Finance Minister Bill Morneau delivered the government’s 2016 federal budget yesterday. Below is a summary of some of the announcements from the budget that will impact charities.
Update on Previous Budget Proposal: Capital Gains Exemption for Donations of Real Estate and Private Company shares
The 2015 federal budget proposed to extend the exemption for capital gains tax to situations where the proceeds from the sale of private company shares or real estate are donated to charity, as discussed in this previous post. In yesterday’s budget, the government announced that it does not intend to proceed with these changes. This is unfortunate news for the charitable sector, as it was hoped that this change would help boost charitable donations.
Update on Previous Budget Proposal: Investment in Limited Partnerships
The 2015 federal budget proposed an amendment to the Income Tax Act that would allow registered charities to invest in limited partnerships where certain requirements are met, including that the charity holds 20% or less of an interest in the limited partnership and the charity deals at arm’s length with the general partner of the limited partnership. The federal government confirmed that they still intend to move forward with these changes.
GST/HST Rules that Apply to Charitable Donations
Prior to budget day, where a charity supplied property or services to a donor in exchange for a donation, GST/HST applied to the full value of the donation, even though an income tax receipt was issued for a portion of the donation only (being the amount paid by the donor less the value of any property or services received by the donor). The Budget proposes to bring the treatment of this type of exchange in line with the split-receipting rules under the Income Tax Act. The budget proposes that where a donation is made to a charity and the donor receives a split receipt, the donor will only be subject to GST/HST on the value of the property or services supplied by the charity to the donor, not the entire amount of the donation. For example, if you purchase a ticket to an event hosted by a charity for $250 and the value of the meal provided is $75, the charity will now be required to charge you GST/HST on the $75 meal portion (assuming it is not otherwise exempt from GST/HST), and not on the $175 donation portion.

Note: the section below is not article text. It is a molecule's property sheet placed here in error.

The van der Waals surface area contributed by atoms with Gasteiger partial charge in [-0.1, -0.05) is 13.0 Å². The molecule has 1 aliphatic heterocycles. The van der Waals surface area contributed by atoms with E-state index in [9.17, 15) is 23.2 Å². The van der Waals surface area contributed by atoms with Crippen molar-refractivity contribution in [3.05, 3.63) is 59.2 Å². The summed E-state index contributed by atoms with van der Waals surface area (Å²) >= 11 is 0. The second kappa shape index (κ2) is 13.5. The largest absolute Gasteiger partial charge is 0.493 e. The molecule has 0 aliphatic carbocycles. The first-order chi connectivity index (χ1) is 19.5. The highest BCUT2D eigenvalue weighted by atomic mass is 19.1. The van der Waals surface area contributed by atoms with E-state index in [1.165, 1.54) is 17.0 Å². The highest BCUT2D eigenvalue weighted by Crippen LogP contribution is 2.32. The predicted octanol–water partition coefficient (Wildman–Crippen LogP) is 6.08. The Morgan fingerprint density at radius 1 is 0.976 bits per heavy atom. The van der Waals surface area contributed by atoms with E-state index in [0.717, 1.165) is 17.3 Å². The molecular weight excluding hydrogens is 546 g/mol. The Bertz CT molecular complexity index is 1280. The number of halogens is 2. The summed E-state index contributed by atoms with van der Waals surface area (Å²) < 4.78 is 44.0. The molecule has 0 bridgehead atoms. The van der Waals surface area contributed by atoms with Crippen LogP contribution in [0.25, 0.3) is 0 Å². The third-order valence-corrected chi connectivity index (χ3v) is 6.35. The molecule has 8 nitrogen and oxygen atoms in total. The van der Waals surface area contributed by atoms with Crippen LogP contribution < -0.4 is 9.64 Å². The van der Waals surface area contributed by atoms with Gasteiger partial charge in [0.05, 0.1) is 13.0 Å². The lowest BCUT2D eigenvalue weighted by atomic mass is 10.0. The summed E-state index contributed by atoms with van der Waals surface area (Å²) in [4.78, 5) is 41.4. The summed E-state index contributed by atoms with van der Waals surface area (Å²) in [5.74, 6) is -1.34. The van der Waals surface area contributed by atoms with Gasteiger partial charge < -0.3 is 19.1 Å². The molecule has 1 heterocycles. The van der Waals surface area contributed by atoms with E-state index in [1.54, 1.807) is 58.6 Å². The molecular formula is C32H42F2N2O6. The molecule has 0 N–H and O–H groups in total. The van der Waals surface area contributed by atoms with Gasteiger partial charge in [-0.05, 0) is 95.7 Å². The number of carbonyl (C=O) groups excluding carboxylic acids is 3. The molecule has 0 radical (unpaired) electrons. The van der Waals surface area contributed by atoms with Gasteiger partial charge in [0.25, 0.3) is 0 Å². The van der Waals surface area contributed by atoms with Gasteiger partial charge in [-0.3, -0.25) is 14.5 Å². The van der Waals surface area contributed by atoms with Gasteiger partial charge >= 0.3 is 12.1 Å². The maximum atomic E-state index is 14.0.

The government announced that the Canada Revenue Agency, in consultation with the Department of Finance, will engage with charities through discussions with stakeholder groups and an online consultation to clarify the rules governing the political activities of charities. It remains to be seen whether this process will result in any changes to the rules around charities engaging in political activities.